5 Pro Tips To Mastering The Public Tantrum

If there is one thing that is completely unbiased, without prejudice or concern for race, it is childhood tantrums.

It is the bane of a parent’s existence, yet an essential growing experience for you and your child; learning patience, communication, and humility. 

Parents reports on what Ray Levy, PhD., has to say about the childhood tantrums. 

Meltdowns are terrible, nasty things, but they’re a fact of childhood,” the clinical psychologist and co-author of Try and Make Me! Simple Strategies That Turn Off the Tantrums and Create Cooperation says.  

As if handling tantrums with grace wasn’t hard enough, it seems children love to put on their best shows when there is an audience.

Whether your child is having a meltdown over that new toy you wouldn’t buy her, or you made the mistake of packing a turkey sandwich instead of the beloved pb&j, the public tantrum requires you to have many tools in the toolbox in order for you not to lay right down beside them and start screaming yourself. 

So, what exactly should you do when you are faced with Hyde and all you want is your sweet little Dr. Henry Jekyll back? 

  1. Do not get angry with your child.

Getting mad at your child when they make the entire store think you are a bad mom with an out-of-control child (or so it seems) is a knee-jerk reaction. 

As hard as it is, remembering that you are the adult in the situation and are responsible for controlling your behavior is the first step in conquering any tantrum.

The Child Mind Institute reminds us: 

Becoming angry and responding in kind — “You’re mean, too” or (I heard this once) “You’re meaner” — does nothing to help alleviate your little one’s distress and will undoubtedly escalate the situation. It also implies that the two of you — you and your child — are expected to adhere to similar standards of behavior, which is both false and confusing.”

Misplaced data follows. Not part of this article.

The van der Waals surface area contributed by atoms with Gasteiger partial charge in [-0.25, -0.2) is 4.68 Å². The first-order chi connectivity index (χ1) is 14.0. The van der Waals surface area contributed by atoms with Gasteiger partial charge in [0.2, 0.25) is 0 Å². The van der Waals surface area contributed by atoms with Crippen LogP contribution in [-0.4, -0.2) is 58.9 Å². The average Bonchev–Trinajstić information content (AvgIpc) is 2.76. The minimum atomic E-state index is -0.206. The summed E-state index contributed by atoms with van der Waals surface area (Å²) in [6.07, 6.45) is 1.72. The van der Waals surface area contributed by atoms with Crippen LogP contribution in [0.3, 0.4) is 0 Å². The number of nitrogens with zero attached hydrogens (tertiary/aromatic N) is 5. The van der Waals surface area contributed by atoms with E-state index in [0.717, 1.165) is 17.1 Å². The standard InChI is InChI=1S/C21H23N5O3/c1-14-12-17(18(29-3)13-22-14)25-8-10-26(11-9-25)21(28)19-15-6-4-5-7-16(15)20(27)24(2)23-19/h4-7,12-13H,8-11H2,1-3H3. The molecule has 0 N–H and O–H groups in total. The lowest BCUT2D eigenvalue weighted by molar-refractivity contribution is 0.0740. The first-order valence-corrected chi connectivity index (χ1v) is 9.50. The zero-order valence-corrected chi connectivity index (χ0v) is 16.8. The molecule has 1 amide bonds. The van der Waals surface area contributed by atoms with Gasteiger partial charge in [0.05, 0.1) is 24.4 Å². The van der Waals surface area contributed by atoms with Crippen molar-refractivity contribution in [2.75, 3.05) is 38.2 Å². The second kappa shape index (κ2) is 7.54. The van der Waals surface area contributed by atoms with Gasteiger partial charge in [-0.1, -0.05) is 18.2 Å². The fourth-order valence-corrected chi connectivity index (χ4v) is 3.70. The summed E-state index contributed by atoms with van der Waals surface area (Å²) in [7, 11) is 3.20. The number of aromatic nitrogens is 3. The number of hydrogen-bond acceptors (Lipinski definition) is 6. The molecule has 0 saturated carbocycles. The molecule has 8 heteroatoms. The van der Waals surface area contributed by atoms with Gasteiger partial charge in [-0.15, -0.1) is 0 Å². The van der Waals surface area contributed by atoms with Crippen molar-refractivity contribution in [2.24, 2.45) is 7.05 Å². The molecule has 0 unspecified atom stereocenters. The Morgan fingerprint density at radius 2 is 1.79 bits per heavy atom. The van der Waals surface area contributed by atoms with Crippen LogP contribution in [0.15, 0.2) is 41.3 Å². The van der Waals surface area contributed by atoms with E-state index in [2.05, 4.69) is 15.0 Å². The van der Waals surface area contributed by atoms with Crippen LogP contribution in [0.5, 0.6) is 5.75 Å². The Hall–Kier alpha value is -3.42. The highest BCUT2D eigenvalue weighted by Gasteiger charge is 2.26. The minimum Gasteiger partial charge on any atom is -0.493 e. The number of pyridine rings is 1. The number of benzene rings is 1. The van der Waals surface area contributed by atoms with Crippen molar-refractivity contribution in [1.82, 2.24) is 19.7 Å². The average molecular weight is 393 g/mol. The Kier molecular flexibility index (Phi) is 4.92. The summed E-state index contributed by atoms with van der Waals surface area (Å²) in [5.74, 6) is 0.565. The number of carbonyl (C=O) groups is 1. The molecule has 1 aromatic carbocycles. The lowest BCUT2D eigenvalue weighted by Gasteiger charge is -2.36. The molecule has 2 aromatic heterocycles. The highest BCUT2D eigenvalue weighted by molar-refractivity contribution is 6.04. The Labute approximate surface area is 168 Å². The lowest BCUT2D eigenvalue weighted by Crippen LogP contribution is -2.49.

Repeat a positive mantra while you are dealing with your child if you need to, in order to remind yourself to display patience and tranquility as a storm rages around you, like “I will stay calm and show unconditional love.”

  1. Don’t bring up the past

This may sound like a strange one, but many parents can fall into the trap of rehashing every time their child has shown less than favorable behavior during the outburst.

As you can imagine, this is neither helpful nor healthy. Kids make mistakes, but those impulsive moments of poor choices don’t define them. 

Treat each day as a new opportunity for growth and education, and each tantrum as a single incident to be addressed.

  1. Resist the urge to calm them down

The most unified advice from experts everywhere is to ignore the tantrum until it is over. 

While this is the most effective tool against the monster that has inhabited your child, it is by far the most difficult. 

Licensed psychologist Bill Maier says on Focus on the Family:

The best thing parents can do is to simply ignore them. He recommends remaining calm and patiently waiting for your child to stop.”

There has been a handful of times that I have had to ignore a full blow tantrum in public, where my child looked like a beached whale on shore trying to make it back to water. 

I apologized to the obviously disturbed patrons nearby for the outburst, but then followed up with how it was absolutely necessary and will soon pass.